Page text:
This is a very important topic for the givers of the world, because “healthy selfish” is about setting boundaries with yourself and with others. It is about making sure that your “cup” is being filled, and when it starts to run low, you have the ability to recognize it and the proper coping skills to refill it. Now stay with me, we will re-visit the “cup” theory soon. If you are the type of person that can easily say “no” to others with a healthy motivation behind it, congrats! Gold star for you! However, If you find yourself more often than not wanting to make others happy, emotionally overwhelmed and/or drained, you might just need a quick lesson in healthy selfish.
We hear the word “selfish” and automatically equate it with unpleasant behavior. The word itself has a pre-existing negative connotation because the definition of selfish is as follows: chiefly concerned with one’s own interest, advantage, etc, especially to the total exclusion of the interests of others. So why am I promoting displeasing behavior? Well…I’m not exactly, there are some distinguishing qualities that separate someone from being “selfish” vs “healthy selfish” such as motivation, confidence, and consequences. I cannot stress the importance of motivation in the case of healthy vs unhealthy selfish.
Let’s revisit the cup analogy. Imagine a nice full cup, I personally like to imagine that mine is full of whisky, but pick whatever fluid best fits you 😉 Now because you’re such a kind soul, you enjoy sharing your whisky…or what have you. You offer it up to your friends when they need comforting, your lover when they have needs, your children because someone has to take care of them, your boss when they don’t want to do their own job. Basically everyone is taking turns sipping at your cup, and if the cup runnith over and you have all of that to give, super duper!!
Now let’s say your significant other, boss or friends aren’t sipping from the cup, but rather taking shots from it like they’re lil john at a strip club. You find yourself in an uncomfortable position. You don’t want to rock the boat, or hurt anyone’s feelings so you allow them to keep taking. You find your cup is now very low. You’re exhausted, maybe you feel like a failure, maybe you because angry and slightly resentful. Don’t these people realize you are doing everything you can to quench their never-ending thirst?! Not likely, no. Sadly most people don’t realize this, and some people just downright don’t give a shit and will happily take advantage of your cup, and they’ll blame you when it’s empty. They are, dare we say *gasp* selfish?! Some of them, yes, but the worst reality is that they are right.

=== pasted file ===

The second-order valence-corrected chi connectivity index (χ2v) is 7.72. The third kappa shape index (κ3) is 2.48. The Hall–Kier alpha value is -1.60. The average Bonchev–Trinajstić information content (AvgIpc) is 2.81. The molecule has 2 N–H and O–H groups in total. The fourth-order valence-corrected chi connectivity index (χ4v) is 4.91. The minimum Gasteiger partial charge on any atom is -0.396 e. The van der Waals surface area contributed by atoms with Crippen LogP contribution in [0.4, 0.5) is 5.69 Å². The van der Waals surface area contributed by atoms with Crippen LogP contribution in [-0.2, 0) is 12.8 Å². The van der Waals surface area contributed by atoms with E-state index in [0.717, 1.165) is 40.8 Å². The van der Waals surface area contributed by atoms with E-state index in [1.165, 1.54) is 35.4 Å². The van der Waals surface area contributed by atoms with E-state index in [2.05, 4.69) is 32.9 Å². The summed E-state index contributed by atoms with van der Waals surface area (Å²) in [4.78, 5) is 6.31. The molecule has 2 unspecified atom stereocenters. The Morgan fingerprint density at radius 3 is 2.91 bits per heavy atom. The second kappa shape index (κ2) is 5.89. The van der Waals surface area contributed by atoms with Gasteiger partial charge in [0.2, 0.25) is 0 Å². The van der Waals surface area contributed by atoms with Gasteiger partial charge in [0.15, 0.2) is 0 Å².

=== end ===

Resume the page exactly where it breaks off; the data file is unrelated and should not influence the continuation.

It’s your responsibility to tell people when you’re running low and don’t have much to give. The exciting part is you don’t have to be an asshole about it. You can simply say “no,” “not right now,” “unfortunately I can’t,” “I need some time for myself,” as well as a long list of other options. I was and still have the tendency to be a people pleaser, but I found the more people took, the less happy I was. Please note, I didn’t say “the more I gave.” There were times I gave and times I was being taken advantage of.
It is vital to be aware of the toxic people in your life. I’m not saying everyone is bad. Some are unaware, some have no idea that they are taking, but some people will prey on your kindness like it’s a sport. This is a very disheartening experience, I found myself hurt because part of me expected others to be nice, a little appreciative…hell maybe even be there for me if I needed it, and some were/are! However, having the expectation that someone will be nice to you in return, or be there for you is a set up. Not only to them, but to yourself.
I’m not saying don’t expect anything from anyone, but understand that kindness is a good deed, but reciprocation of a good deed makes it a job.
So what can we take away from healthy selfish?! It’s ok to say no. The more you take time to fill up your own cup the more you can give to others and feel good about it. When that cup is low, the quality of what you have to give will not be at it’s finest or coming from the best place. Don’t give all of yourself and then become disappointed or upset when it’s not returned, although completely understandable. Take care of yourself, and when that cup gets low, do something about it!! Find out what will help “re-fill” your cup, and fucking do it! Learn how to set boundaries with people, and avoid being a doormat. It’s incredibly empowering and this awareness and ability can change your relationships (good and bad), and it will also make you feel more confident and help bring more positive people and healthy relationships into your life.